Tuesday, December 30, 2008


Earth, Air, Fire, and Water. The four elements. In every place in the earth, it seems one prevails. At the heart of Havenwood lives the spirit of water.

When we first walked our southern woods, it was dry. We knew this was a wetland area, but in Indiana that can mean any place that gets muddy sometimes. The degree to which our lower woods would flood and the persistence of standing water have come as a surprise.

I had envisioned this forest floor planted with native ferns and wildflowers, a charming and green undergrowth providing beautiful views from the driveway. It seems we need to rethink the plan.

I don't know much about marshes or what, if anything, grows well in one. Most of the trees in these woods don't do well, toppling over before they reach maturity. Their roots probably rot over time. There is a kind of native pine that likes swamps, though we are just above its northern range. I'm looking into those.

Draining the place is not an option. There's nowhere lower to send the water to. And besides, wetlands are an important part of the ecosystem. I do want to preserve it.

If anyone has any suggestions for plantings or management of an area that floods and is often wet, please let me know? I imagine somebody out there knows what to do with a swamp of one's own. I'm all ears.

Saturday, December 27, 2008


Our first Christmas tree in the new house is, appropriately enough, made up of some of our family ornaments and empty spaces where more of them would be if we could find the other box.

It pretty much represents our current state, partly settled in and partly still stumbling around, with an overall spirit of good cheer.

This is the first room since we had kids where we could actually fit a tree and the furniture into the same room. In the old place, we had to draw straws to see who got a chair and who had to sit on the floor when we wanted to watch TV during the holidays. I can't say as I'll miss that particular tradition.

Our tree doesn't go up until the weekend before Christmas, and the lights are lit until midnight on New Year's Eve. There is an ornament for each year for each kid, reflecting some milestone or special interest they had in each year. We collect a few from each vacation as keepsakes. Others have special meaning for my husband and me; those generally are from before the kids came along, and some came from our own childhood homes.

Trimming the tree becomes a trip down memory lane, with everyone sharing stories of the places and times we've shared. (Oddly enough, nobody seems to feel particularly nostalgic about taking the ornaments off again. Good old Mom and Dad always end up with that job.)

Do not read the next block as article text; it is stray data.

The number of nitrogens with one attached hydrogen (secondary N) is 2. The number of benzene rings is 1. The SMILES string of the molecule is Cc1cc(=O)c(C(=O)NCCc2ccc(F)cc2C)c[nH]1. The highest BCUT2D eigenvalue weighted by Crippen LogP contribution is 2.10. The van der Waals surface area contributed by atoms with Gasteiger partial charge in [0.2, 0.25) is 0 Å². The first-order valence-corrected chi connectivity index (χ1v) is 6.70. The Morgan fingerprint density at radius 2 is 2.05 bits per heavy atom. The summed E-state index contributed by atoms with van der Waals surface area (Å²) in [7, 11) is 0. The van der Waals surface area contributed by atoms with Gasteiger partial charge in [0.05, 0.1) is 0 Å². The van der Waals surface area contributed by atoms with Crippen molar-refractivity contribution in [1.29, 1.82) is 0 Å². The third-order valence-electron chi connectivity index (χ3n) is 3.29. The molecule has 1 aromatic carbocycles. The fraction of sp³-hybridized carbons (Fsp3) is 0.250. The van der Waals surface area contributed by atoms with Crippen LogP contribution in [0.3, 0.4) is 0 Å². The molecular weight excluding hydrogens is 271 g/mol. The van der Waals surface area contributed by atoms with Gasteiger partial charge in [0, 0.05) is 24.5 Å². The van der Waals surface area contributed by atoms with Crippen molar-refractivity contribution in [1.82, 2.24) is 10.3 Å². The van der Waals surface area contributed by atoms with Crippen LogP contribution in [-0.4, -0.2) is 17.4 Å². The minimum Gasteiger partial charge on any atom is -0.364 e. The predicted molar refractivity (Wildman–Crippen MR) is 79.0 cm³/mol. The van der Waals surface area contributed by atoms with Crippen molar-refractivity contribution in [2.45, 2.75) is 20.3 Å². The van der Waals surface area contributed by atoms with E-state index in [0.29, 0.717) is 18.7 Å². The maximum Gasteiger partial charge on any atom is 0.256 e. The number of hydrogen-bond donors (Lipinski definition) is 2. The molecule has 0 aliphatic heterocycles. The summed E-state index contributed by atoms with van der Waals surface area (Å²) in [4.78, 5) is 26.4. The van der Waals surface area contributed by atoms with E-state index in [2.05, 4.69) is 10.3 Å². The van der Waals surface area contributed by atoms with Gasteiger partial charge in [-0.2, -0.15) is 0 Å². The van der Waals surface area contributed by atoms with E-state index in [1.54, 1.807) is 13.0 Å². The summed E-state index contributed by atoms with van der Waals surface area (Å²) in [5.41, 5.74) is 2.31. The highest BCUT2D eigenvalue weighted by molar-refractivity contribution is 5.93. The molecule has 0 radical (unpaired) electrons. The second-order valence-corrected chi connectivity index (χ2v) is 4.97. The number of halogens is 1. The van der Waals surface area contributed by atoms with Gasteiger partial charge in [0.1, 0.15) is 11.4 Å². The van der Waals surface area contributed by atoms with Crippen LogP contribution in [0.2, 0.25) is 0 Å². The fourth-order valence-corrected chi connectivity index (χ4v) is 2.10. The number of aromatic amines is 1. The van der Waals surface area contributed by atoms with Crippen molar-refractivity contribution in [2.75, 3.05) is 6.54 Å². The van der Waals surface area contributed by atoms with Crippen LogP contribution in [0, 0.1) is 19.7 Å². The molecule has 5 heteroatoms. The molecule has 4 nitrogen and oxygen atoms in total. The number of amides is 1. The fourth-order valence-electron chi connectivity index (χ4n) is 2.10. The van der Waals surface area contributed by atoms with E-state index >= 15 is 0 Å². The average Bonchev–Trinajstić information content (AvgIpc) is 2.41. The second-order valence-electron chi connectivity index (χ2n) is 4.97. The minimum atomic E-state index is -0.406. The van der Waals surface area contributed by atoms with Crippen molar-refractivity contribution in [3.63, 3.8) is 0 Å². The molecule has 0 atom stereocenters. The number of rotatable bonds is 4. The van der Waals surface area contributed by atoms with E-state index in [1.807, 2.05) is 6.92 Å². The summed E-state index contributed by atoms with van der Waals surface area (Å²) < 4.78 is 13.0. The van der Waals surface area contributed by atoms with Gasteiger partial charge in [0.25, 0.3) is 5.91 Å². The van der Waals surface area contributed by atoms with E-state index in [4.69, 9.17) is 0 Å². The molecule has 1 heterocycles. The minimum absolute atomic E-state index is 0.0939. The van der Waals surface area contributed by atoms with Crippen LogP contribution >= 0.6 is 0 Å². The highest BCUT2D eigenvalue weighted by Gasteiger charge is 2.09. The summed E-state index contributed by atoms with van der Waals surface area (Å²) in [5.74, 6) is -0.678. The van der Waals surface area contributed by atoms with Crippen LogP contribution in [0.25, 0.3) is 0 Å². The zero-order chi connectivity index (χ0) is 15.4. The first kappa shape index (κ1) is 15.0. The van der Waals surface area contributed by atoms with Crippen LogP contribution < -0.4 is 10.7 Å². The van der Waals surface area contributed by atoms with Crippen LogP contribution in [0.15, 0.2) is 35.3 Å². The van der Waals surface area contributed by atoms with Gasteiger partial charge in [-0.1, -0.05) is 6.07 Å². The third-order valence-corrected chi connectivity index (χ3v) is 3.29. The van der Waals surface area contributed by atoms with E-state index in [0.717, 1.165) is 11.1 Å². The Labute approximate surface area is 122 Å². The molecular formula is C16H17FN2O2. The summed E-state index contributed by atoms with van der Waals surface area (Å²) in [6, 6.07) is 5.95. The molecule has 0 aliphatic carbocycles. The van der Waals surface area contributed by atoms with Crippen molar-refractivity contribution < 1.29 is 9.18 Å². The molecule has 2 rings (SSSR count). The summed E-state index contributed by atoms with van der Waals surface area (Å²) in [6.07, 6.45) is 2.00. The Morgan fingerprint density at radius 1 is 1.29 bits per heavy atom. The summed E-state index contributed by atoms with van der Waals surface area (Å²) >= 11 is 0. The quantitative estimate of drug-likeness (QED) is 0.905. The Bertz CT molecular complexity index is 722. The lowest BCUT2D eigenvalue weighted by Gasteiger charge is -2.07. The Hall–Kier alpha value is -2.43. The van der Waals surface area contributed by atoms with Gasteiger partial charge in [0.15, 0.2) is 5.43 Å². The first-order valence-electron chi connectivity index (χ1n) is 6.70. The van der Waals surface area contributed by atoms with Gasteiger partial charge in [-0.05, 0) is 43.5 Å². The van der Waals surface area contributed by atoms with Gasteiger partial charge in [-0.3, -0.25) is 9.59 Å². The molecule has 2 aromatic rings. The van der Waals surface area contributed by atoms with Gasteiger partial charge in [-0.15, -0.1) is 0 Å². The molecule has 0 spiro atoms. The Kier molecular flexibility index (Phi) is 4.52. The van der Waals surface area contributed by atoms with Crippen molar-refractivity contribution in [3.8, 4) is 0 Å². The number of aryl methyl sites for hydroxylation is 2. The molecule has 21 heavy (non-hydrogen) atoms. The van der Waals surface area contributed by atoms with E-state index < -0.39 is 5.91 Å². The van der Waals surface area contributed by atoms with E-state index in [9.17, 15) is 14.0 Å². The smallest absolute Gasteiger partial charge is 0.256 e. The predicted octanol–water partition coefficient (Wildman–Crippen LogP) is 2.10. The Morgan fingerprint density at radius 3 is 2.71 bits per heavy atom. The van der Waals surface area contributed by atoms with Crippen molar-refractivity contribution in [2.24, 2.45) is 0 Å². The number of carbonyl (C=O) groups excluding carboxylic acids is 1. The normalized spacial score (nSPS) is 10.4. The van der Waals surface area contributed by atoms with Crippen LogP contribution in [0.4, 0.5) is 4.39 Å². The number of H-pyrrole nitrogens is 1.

It took some doing to whip the place into shape in time for the holidays, and it's a long way from Martha Stewart perfection. But with the familiar decorations and goodies, and with family all around, it finally feels like home.

I hope you all had a wonderful Christmas, and that you're enjoying a peaceful, happy holiday season.

Monday, December 22, 2008

Souls on Ice

It takes a lot of faith to step out onto a frozen pond: faith in your own strength; faith in the universe; and most of all, faith in the people who will have to save your soggy, freezing butt if you fall through.

But if you dare, and if you trust, the earth reveals hidden wonders and delights.

This weekend the hubby announced the pond ice was thick enough for skating. He's the only one of us who actually owns a pair of ice skates, though, so for the rest of us it was thick enough for scooting.

The boys and I were timid at first, stepping gingerly on the frosty crust and listening for cracking sounds. There were none. The snow, ice storm, and arctic temperatures of the last two weeks have turned the water to stone--and the ice turned all of us into kids for the day.

Hubby tried out his old moves, zipping between us and racing circles around the edges. I scuffled off to explore the many shrubs and plants I had admired from the bank. To my surprise, the thicket behind the pond is covered in lovely red berries, and the bush that forms a little island has wonderful, spiky seed pods that hang like Christmas tree ornaments, glittering within the ice.

Ice seeds2IMG_3884

Beneath the ice itself were more surprises. There is a small circle of thinner, clear ice, like a portal into the world below. Up from the impossibly cold water, tiny creatures swam up toward the light. The guys here are examining what may be an insect nymph, no more than half an inch long, its fins beating fast as hummingbird wings.

Ice Fishing

Could this adventure have ended badly? Sure. But it didn't. It ended in great memories, a warm fire, and hot cocoa. Sometimes, faith is rewarded. Sometimes, you just have to step out onto the ice.

Monday, December 15, 2008

Protect Your Nuts

I love trees, and I love oaks best of all. I'm not sure why I feel such an affinity for them, but I think it's mainly because they get so big, and that it takes so long for them to grow to their full maturity. An old oak represents a century or two of time's passing. It stands steady and unmoved while the tides of history ebb and flow around its roots. I never gave much thought, though, to the seedlings.

Back in the fall, while roaming around in the woods, I remarked to the hubby that we had all these oak trees and yet there wasn't a single acorn in sight. It seemed weird. Even a little creepy.